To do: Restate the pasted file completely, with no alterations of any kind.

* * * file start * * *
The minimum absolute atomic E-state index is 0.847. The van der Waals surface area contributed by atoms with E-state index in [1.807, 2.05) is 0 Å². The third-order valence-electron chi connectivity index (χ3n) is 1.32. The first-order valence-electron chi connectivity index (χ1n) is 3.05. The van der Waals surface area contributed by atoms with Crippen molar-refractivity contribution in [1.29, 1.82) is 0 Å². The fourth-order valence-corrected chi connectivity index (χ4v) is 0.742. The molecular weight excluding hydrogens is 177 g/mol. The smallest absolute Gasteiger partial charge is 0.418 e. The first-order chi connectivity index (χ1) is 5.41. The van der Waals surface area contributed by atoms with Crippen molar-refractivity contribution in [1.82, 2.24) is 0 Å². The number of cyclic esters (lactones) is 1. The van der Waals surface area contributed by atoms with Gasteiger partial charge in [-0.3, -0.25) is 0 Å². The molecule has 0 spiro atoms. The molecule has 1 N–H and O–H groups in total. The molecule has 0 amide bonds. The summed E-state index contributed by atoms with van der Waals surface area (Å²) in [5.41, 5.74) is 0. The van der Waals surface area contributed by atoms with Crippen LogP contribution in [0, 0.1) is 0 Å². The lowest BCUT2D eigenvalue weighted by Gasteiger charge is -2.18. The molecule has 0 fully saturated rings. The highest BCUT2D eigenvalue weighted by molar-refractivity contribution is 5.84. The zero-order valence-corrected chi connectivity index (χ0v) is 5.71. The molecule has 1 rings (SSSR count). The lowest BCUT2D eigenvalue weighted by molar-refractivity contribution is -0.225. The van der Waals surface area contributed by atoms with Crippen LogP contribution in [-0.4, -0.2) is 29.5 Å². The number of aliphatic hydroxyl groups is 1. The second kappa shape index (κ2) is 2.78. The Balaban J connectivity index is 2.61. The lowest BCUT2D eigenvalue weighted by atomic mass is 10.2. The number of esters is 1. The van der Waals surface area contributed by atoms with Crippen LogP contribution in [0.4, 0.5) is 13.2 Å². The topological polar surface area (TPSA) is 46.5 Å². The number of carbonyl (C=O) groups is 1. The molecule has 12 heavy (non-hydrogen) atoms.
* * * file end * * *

The minimum absolute atomic E-state index is 0.847. The van der Waals surface area contributed by atoms with E-state index in [1.807, 2.05) is 0 Å². The third-order valence-electron chi connectivity index (χ3n) is 1.32. The first-order valence-electron chi connectivity index (χ1n) is 3.05. The van der Waals surface area contributed by atoms with Crippen molar-refractivity contribution in [1.29, 1.82) is 0 Å². The fourth-order valence-corrected chi connectivity index (χ4v) is 0.742. The molecular weight excluding hydrogens is 177 g/mol. The smallest absolute Gasteiger partial charge is 0.418 e. The first-order chi connectivity index (χ1) is 5.41. The van der Waals surface area contributed by atoms with Crippen molar-refractivity contribution in [1.82, 2.24) is 0 Å². The number of cyclic esters (lactones) is 1. The van der Waals surface area contributed by atoms with Gasteiger partial charge in [-0.3, -0.25) is 0 Å². The molecule has 0 spiro atoms. The molecule has 1 N–H and O–H groups in total. The molecule has 0 amide bonds. The summed E-state index contributed by atoms with van der Waals surface area (Å²) in [5.41, 5.74) is 0. The van der Waals surface area contributed by atoms with Crippen LogP contribution in [0, 0.1) is 0 Å². The lowest BCUT2D eigenvalue weighted by Gasteiger charge is -2.18. The molecule has 0 fully saturated rings. The highest BCUT2D eigenvalue weighted by molar-refractivity contribution is 5.84. The zero-order valence-corrected chi connectivity index (χ0v) is 5.71. The molecule has 1 rings (SSSR count). The lowest BCUT2D eigenvalue weighted by molar-refractivity contribution is -0.225. The van der Waals surface area contributed by atoms with Crippen LogP contribution in [-0.4, -0.2) is 29.5 Å². The number of aliphatic hydroxyl groups is 1. The second kappa shape index (κ2) is 2.78. The Balaban J connectivity index is 2.61. The lowest BCUT2D eigenvalue weighted by atomic mass is 10.2. The number of esters is 1. The van der Waals surface area contributed by atoms with Crippen LogP contribution in [0.4, 0.5) is 13.2 Å². The topological polar surface area (TPSA) is 46.5 Å². The number of carbonyl (C=O) groups is 1. The molecule has 12 heavy (non-hydrogen) atoms.